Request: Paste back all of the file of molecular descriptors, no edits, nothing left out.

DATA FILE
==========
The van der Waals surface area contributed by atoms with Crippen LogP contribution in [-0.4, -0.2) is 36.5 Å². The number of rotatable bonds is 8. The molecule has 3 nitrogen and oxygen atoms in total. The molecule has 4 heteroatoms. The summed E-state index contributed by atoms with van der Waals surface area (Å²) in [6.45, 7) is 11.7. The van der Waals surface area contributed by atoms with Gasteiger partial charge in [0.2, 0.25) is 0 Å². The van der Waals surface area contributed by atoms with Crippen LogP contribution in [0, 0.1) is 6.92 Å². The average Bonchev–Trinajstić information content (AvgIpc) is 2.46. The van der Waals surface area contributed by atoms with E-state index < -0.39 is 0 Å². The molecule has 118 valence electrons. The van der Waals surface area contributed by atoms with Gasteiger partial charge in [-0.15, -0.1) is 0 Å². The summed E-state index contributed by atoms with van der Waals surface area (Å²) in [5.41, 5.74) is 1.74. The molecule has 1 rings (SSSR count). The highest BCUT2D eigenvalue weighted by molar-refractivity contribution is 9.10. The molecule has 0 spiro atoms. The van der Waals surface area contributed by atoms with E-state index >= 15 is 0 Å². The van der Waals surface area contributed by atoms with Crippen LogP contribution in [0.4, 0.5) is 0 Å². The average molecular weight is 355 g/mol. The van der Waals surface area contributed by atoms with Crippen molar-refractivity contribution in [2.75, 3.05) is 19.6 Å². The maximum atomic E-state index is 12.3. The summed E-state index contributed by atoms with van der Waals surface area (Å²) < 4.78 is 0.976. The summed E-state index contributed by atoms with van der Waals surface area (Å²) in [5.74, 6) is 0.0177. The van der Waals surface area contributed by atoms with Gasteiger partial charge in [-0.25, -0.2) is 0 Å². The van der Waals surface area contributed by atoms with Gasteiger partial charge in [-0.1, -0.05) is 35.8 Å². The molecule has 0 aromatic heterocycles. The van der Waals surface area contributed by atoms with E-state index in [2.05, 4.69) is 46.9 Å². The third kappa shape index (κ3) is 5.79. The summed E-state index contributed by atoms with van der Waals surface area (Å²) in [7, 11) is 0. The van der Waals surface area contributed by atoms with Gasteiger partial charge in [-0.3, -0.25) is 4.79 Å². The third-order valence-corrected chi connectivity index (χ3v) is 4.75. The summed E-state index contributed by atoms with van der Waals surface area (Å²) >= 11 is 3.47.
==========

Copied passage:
The van der Waals surface area contributed by atoms with Crippen LogP contribution in [-0.4, -0.2) is 36.5 Å². The number of rotatable bonds is 8. The molecule has 3 nitrogen and oxygen atoms in total. The molecule has 4 heteroatoms. The summed E-state index contributed by atoms with van der Waals surface area (Å²) in [6.45, 7) is 11.7. The van der Waals surface area contributed by atoms with Gasteiger partial charge in [0.2, 0.25) is 0 Å². The van der Waals surface area contributed by atoms with Crippen LogP contribution in [0, 0.1) is 6.92 Å². The average Bonchev–Trinajstić information content (AvgIpc) is 2.46. The van der Waals surface area contributed by atoms with E-state index < -0.39 is 0 Å². The molecule has 118 valence electrons. The van der Waals surface area contributed by atoms with Gasteiger partial charge in [-0.15, -0.1) is 0 Å². The summed E-state index contributed by atoms with van der Waals surface area (Å²) in [5.41, 5.74) is 1.74. The molecule has 1 rings (SSSR count). The highest BCUT2D eigenvalue weighted by molar-refractivity contribution is 9.10. The molecule has 0 spiro atoms. The van der Waals surface area contributed by atoms with E-state index >= 15 is 0 Å². The van der Waals surface area contributed by atoms with Crippen LogP contribution in [0.4, 0.5) is 0 Å². The average molecular weight is 355 g/mol. The van der Waals surface area contributed by atoms with Crippen molar-refractivity contribution in [2.75, 3.05) is 19.6 Å². The maximum atomic E-state index is 12.3. The summed E-state index contributed by atoms with van der Waals surface area (Å²) < 4.78 is 0.976. The summed E-state index contributed by atoms with van der Waals surface area (Å²) in [5.74, 6) is 0.0177. The van der Waals surface area contributed by atoms with Gasteiger partial charge in [-0.25, -0.2) is 0 Å². The van der Waals surface area contributed by atoms with Gasteiger partial charge in [-0.1, -0.05) is 35.8 Å². The molecule has 0 aromatic heterocycles. The van der Waals surface area contributed by atoms with E-state index in [2.05, 4.69) is 46.9 Å². The third kappa shape index (κ3) is 5.79. The summed E-state index contributed by atoms with van der Waals surface area (Å²) in [7, 11) is 0. The van der Waals surface area contributed by atoms with Gasteiger partial charge in [-0.3, -0.25) is 4.79 Å². The third-order valence-corrected chi connectivity index (χ3v) is 4.75. The summed E-state index contributed by atoms with van der Waals surface area (Å²) >= 11 is 3.47.